Ubuntu HTML5 platform: introduction

The importance of HTML5 to develop mobile applications rises sharply. This is mainly due to the increased amount of mobile platforms and to the popularity of HTML5 amongst developers. So, it is not surprising that HTML5 is, together with native apps, a first class citizen of Ubuntu Touch.

These article series are aimed at Web-developers with basic HTML4.01, CSS and Javascript knowledge. Since HTML5 is still a very young technology, I will explain new HTML5 concepts whenever they appear.

I will cover the following themes:

Apache Cordova

To leverage the power of HTML5, Ubuntu Touch uses Apache Cordova. Apache Cordova is a platform to develop mobile applications with HTML and Javascript, and supports - beside Ubuntu Touch - many platforms like "Android", "IPhone", "Windows 8" and even "Tizen". Here is a description of Apache Cordova from the project homepage:

Apache Cordova is a set of device APIs that allow a mobile app developer to access native device function such as the camera or accelerometer from JavaScript.

Technically, bundling HTML5 as a mobile application is done by executing a WebView (e.g. a Webkit-widget) with a native application wrapper. The WebView shows one web page (named index.html by default) that references whatever CSS, JavaScript, images, media files, which are necessary for it to run.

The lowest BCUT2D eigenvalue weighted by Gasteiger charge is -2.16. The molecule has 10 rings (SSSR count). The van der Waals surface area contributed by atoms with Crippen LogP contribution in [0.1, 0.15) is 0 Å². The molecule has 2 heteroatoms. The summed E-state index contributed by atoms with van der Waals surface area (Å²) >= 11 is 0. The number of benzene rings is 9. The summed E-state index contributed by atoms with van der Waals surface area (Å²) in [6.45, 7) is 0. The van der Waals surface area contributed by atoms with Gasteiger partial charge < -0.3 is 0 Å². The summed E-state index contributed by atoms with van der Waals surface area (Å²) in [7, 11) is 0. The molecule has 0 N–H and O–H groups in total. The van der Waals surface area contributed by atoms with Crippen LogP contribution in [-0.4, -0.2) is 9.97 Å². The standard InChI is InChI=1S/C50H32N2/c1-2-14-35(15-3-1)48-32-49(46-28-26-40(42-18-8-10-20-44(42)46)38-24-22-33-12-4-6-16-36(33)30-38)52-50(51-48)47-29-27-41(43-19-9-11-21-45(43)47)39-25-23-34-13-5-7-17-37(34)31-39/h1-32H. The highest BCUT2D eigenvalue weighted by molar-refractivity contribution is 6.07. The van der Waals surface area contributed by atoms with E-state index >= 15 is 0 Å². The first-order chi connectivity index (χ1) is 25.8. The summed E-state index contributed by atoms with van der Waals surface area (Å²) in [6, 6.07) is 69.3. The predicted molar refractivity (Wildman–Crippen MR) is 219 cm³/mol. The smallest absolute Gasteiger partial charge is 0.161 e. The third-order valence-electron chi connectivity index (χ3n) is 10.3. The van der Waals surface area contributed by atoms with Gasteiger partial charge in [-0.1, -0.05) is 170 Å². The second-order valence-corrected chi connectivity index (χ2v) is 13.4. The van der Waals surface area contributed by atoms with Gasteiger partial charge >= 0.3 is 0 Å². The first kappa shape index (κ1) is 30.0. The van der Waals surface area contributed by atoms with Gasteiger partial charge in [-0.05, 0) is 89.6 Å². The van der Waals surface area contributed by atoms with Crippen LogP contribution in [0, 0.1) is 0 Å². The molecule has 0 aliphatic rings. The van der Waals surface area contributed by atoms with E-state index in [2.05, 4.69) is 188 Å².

Javascript API for camera or accelerometer are included in Apache Cordova. They are implemented natively for each platform and can be accessed with a cross-platform wrapper API. This makes it possible to develop an application for several mobile platforms.

Ubuntu HTML5 theme

One of the main points of Apache Cordova is that it facilitates "cross-platform development" for mobile platforms. However, users don't want the user interface to look and to behave the same on all platforms. Even on the same platform, the look and feel can change between versions. This was the case for example with Android 4.0 and will be the case with iOS 7.

For that, Apache Cordova is often used with UI frameworks such as jQuery Mobile, Dojo Mobile or Sencha Touch, that provide a near-native look and feel. In the case of Ubuntu Touch, the Ubuntu HTML5 Theme is used. The Ubuntu HTML5 Theme makes an Apache Cordova application almost look like a native Ubuntu applications. Its GNU LGPL v3 license allows it to be used in closed-source commercial applications, as long as the changes made to Ubuntu HTML5 Theme are redistributed under the same license.

I introduce the basics of the Ubuntu HTML5 Theme in the next article: Part 2.

Written on August 28, 2013